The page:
The most important contribution of financial services businesses should not be to make returns and fund financial goals in their investor’s lives, but sadly interest of the majority is only toward seeking immediate results. Brokers keep on promote trading, as it increases business volumes and their fees. Ordinary people focus on their portfolio value. Companies that issue equity shares do not benefit directly from activities in the stock market, so their primary aim to get a high valuation IPO and then build public brand after listing.

Credit Card’s Minimum Due Amount

92% of Indian pay more than their minimum amount due on their credit card bill. This might seem a good thing but is still concerning.

People who do pay more than MAD but not in full, lose much money on credit card debt. Within the elegant lines of free credit card and discounts, people often fail to read the essential rule of interest payments, i.e., 40% APR.

They believe that they can continue using the credit cards just by paying the minimum amount due (usually 5% of the total bill). That may be technically true, but it so comes with a very high credit interest charged by institutions.

Interest Charged on the unpaid amount is between 2-5% per month, i.e., 20+%. Some credit cards even attract more than 40% APR. This amount is weighed too more than avg 15% asked for a personal loan or goal loan. But just because people fail to understand how credit cards actually work, they fall into the debt traps.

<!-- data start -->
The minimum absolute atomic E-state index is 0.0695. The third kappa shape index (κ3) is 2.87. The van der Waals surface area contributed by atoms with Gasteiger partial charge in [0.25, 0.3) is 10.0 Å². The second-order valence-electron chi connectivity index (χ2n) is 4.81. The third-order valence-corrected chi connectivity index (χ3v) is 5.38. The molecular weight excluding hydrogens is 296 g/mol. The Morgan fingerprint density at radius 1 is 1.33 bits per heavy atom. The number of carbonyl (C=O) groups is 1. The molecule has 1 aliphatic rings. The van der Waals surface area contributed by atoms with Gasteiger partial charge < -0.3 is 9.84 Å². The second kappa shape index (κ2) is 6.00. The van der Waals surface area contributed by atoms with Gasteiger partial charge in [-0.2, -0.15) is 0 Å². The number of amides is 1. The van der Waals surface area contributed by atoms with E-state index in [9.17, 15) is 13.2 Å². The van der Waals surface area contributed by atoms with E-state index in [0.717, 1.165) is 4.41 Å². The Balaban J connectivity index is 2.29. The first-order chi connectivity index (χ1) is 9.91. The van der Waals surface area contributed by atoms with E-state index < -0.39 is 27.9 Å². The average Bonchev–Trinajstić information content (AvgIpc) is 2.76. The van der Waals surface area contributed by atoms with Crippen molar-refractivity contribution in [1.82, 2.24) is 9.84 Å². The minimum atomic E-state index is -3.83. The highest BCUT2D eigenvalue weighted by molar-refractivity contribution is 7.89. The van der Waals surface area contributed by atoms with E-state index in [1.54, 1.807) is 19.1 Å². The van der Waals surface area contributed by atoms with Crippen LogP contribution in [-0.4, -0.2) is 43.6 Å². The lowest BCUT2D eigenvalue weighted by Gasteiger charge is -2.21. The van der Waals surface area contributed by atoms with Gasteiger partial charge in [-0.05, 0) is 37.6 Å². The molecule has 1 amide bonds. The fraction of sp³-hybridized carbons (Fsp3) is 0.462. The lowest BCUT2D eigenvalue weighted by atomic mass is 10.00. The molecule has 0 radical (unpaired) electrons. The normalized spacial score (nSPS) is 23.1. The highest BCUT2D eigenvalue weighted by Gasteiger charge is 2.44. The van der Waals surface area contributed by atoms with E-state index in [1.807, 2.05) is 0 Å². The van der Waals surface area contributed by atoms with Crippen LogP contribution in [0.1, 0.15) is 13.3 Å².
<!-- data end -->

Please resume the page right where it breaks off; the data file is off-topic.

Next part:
It is the credit card company that benefits from the customer paying only the minimum due amount.

As a Customers, you also lose 21 days grace period, thus paying interest for each purchase from the very first day. Most people do not take this into account thus often tend to carry over debt. Due to lack of complete picture they do not realize credit card debt is the far worst debt to take.

Credit card Registrations in India have increased from 17.65 million in March 2012 to 33.87 million in Oct 2017.

India has around 92% of credit card holders that often pay more than their minimum due on their revolving debts each month as compared to 89% in the US, 88% in Canada and Hong Kong, 52% in Colombia and 44% in South Africa. Numbers seem good but do not help all the people.


India is way behind developed nations in financial literacy efforts. It also ranks lowest in among major emerging economies. We can ensure high economic development only through higher financial literacy. The bottom line, therefore, is that “me-too” approach or “government is responsible” attitude will not work for Indians. All stakeholders including everyday people and government organizations need to take individual responsibility and must work in conjunction for financial literacy through a combination of innovative strategies and responsible actions.